judge (ALJ) found that the parties had verbally agreed to the substantive terms
of a CBA and that the company had violated the NLRA by refusing to abide by
The company filed exceptions with the NLRB. A
three-member panel of the NLRB, composed of members Brian Hayes, Terence F.
Flynn and Sharon Block, affirmed the ALJ's finding in a decision dated Feb. 8,
2012. On that date, the NLRB purportedly had five members. Two members,
Chairman Mark G. Pearce and Hayes, had been confirmed by the Senate on June 22,
2010. The three other members were all appointed by President Obama on Jan. 4,
Block filled a seat that became vacant on Jan. 3, 2012,
when Board Member Craig Beck's recess appointment expired. Flynn filled a seat
that became vacant on Aug. 27, 2010, when Peter Shaumber's term expired. The
third, Richard F. Griffin, filled a seat that became vacant on Aug. 27, 2011,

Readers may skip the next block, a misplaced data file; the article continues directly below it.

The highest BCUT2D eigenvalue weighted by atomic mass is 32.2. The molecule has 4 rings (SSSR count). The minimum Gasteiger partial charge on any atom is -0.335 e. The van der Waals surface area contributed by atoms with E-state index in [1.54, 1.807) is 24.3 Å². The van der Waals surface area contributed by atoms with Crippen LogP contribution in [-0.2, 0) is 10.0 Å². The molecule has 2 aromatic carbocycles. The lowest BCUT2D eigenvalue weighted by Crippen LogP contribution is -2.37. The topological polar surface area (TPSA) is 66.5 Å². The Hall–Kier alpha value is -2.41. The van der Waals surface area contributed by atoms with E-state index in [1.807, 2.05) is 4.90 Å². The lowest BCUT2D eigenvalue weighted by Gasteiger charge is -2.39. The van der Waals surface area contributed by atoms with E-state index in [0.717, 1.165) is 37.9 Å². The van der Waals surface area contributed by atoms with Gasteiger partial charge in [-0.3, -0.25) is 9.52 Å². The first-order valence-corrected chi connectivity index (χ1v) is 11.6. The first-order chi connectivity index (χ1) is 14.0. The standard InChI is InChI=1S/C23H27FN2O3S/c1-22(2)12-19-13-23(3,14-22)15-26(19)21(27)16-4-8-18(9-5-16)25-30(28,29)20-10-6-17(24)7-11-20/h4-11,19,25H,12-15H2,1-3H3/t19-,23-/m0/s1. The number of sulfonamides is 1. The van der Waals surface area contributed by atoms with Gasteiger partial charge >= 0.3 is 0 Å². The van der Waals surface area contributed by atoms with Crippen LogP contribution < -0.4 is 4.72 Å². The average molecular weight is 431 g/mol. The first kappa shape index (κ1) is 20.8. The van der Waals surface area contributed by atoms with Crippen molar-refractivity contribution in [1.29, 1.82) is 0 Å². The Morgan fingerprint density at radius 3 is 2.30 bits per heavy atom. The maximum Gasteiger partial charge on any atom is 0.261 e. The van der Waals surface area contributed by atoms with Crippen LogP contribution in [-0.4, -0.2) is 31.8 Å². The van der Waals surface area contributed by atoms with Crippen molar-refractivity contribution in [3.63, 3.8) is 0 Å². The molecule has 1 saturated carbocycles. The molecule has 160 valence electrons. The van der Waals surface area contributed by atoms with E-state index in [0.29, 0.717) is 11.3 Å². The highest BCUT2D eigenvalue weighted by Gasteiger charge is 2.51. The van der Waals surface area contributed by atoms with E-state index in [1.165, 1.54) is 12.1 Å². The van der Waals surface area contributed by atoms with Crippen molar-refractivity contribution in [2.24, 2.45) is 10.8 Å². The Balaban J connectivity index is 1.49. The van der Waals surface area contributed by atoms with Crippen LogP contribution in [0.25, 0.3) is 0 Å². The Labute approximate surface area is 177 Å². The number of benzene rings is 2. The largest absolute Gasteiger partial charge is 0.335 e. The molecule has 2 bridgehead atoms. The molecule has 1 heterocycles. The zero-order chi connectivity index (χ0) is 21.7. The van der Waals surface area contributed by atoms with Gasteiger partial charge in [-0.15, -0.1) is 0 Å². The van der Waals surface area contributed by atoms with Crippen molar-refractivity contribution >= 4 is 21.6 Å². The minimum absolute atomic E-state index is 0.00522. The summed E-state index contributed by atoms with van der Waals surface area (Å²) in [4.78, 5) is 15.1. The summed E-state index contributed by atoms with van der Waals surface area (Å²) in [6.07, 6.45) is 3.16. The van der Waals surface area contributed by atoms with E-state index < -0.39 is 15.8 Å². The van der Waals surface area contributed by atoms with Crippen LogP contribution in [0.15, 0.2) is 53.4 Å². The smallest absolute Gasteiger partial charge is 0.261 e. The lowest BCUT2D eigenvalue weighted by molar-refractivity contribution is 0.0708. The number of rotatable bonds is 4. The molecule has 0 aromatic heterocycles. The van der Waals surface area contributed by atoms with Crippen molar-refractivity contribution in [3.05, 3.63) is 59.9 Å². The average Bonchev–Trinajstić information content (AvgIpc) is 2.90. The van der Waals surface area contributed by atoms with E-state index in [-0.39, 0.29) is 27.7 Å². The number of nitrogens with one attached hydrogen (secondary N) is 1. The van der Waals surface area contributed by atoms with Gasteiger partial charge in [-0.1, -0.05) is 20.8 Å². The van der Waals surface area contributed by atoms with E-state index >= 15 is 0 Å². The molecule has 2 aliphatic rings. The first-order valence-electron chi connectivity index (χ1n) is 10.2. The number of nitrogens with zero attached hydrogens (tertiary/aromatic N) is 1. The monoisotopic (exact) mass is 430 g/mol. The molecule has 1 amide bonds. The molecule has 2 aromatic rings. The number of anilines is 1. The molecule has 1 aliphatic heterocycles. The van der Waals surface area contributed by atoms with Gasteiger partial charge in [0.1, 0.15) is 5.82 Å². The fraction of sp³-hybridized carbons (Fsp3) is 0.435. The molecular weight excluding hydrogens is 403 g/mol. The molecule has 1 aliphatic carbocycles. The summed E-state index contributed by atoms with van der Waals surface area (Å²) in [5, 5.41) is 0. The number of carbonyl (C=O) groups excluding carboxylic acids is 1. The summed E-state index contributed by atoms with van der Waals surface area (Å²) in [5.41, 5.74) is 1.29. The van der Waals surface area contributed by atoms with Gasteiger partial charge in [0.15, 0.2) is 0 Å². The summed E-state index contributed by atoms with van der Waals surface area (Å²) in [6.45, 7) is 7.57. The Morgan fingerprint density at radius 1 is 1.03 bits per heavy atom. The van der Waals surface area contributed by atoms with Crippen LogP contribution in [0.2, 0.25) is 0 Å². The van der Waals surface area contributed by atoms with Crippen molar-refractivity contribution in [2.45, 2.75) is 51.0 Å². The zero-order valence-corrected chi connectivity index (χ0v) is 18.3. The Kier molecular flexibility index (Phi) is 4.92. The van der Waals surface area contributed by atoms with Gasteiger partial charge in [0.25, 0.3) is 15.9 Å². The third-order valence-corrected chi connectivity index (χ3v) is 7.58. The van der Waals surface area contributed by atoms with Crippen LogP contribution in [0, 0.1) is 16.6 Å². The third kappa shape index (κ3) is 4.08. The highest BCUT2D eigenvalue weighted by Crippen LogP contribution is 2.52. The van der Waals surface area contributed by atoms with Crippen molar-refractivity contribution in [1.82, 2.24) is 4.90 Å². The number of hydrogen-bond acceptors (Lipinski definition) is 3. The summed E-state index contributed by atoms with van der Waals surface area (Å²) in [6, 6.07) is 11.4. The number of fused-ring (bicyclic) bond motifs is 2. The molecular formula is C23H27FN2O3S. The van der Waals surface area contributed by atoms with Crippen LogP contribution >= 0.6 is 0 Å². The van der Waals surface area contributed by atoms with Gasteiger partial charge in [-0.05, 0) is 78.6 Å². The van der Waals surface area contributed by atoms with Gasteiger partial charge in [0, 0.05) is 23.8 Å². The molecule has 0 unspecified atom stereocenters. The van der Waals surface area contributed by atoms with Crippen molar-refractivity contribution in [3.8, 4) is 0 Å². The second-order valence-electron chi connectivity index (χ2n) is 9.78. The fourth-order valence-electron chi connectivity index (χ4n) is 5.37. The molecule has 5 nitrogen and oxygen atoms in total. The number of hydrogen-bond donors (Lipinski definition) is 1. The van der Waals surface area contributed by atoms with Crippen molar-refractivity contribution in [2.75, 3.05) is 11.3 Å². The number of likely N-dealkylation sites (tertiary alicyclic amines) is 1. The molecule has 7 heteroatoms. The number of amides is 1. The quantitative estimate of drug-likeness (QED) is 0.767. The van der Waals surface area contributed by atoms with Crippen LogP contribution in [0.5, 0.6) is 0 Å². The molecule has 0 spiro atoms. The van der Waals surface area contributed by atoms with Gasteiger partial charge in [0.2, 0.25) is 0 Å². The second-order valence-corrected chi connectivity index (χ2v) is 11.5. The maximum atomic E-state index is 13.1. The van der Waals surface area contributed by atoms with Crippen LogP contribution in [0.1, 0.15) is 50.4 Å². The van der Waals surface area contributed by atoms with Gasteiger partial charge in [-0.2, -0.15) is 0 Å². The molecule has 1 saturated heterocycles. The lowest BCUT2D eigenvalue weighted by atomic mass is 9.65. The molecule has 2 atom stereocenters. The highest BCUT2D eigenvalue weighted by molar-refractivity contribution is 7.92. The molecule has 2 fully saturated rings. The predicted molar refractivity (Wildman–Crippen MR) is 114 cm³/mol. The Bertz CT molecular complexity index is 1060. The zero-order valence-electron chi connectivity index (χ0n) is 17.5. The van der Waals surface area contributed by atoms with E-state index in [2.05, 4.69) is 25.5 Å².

when Wilma B. Liebman's term expired.
At the time of the president's recess appointments on
Jan. 4, the Senate was operating pursuant to a unanimous consent agreement,
which provided that the Senate would meet in pro forma sessions every
three business days from Dec. 20, 2011, through Jan. 23, 2012.
Noel Canning petitioned the Circuit Court for review of
the NLRB's decision finding that it violated the NLRA. The NLRB
cross-petitioned for enforcement of its order.
Noel Canning argued that the NLRB did not have a quorum
for the conduct of business on Feb. 8, 2012, because the last three members of
the NLRB were invalid under the "recess appointments clause" of the
Constitution, Article II, Section 2, Clause 3. The NLRB argued that despite the
president's failure to comply with the "senate vacancies clause" (Article II,
Section 2, Clause 2), he validly made the appointments under the recess